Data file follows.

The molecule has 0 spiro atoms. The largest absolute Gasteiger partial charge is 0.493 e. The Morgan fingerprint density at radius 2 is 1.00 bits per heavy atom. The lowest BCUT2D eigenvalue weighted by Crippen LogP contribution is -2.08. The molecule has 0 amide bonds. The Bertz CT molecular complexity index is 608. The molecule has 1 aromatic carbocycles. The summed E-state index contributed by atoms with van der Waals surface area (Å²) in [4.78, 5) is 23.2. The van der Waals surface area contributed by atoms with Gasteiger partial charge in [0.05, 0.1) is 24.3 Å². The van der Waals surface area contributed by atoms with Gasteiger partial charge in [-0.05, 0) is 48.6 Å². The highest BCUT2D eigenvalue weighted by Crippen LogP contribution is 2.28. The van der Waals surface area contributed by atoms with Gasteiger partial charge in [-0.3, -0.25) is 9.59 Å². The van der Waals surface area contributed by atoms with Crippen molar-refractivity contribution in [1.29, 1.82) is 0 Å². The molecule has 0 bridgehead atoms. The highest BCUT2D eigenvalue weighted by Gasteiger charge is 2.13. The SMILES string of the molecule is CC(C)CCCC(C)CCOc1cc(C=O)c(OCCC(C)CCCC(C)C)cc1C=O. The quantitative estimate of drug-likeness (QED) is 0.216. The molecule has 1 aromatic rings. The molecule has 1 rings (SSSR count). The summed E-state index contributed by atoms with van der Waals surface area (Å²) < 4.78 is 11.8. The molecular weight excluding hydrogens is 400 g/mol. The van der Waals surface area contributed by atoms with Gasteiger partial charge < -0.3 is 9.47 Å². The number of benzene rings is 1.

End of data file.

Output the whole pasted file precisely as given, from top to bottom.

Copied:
The molecule has 0 spiro atoms. The largest absolute Gasteiger partial charge is 0.493 e. The Morgan fingerprint density at radius 2 is 1.00 bits per heavy atom. The lowest BCUT2D eigenvalue weighted by Crippen LogP contribution is -2.08. The molecule has 0 amide bonds. The Bertz CT molecular complexity index is 608. The molecule has 1 aromatic carbocycles. The summed E-state index contributed by atoms with van der Waals surface area (Å²) in [4.78, 5) is 23.2. The van der Waals surface area contributed by atoms with Gasteiger partial charge in [0.05, 0.1) is 24.3 Å². The van der Waals surface area contributed by atoms with Gasteiger partial charge in [-0.05, 0) is 48.6 Å². The highest BCUT2D eigenvalue weighted by Crippen LogP contribution is 2.28. The van der Waals surface area contributed by atoms with Gasteiger partial charge in [-0.3, -0.25) is 9.59 Å². The van der Waals surface area contributed by atoms with Crippen molar-refractivity contribution in [1.29, 1.82) is 0 Å². The molecule has 0 bridgehead atoms. The highest BCUT2D eigenvalue weighted by Gasteiger charge is 2.13. The SMILES string of the molecule is CC(C)CCCC(C)CCOc1cc(C=O)c(OCCC(C)CCCC(C)C)cc1C=O. The quantitative estimate of drug-likeness (QED) is 0.216. The molecule has 1 aromatic rings. The molecule has 1 rings (SSSR count). The summed E-state index contributed by atoms with van der Waals surface area (Å²) < 4.78 is 11.8. The molecular weight excluding hydrogens is 400 g/mol. The van der Waals surface area contributed by atoms with Gasteiger partial charge < -0.3 is 9.47 Å². The number of benzene rings is 1.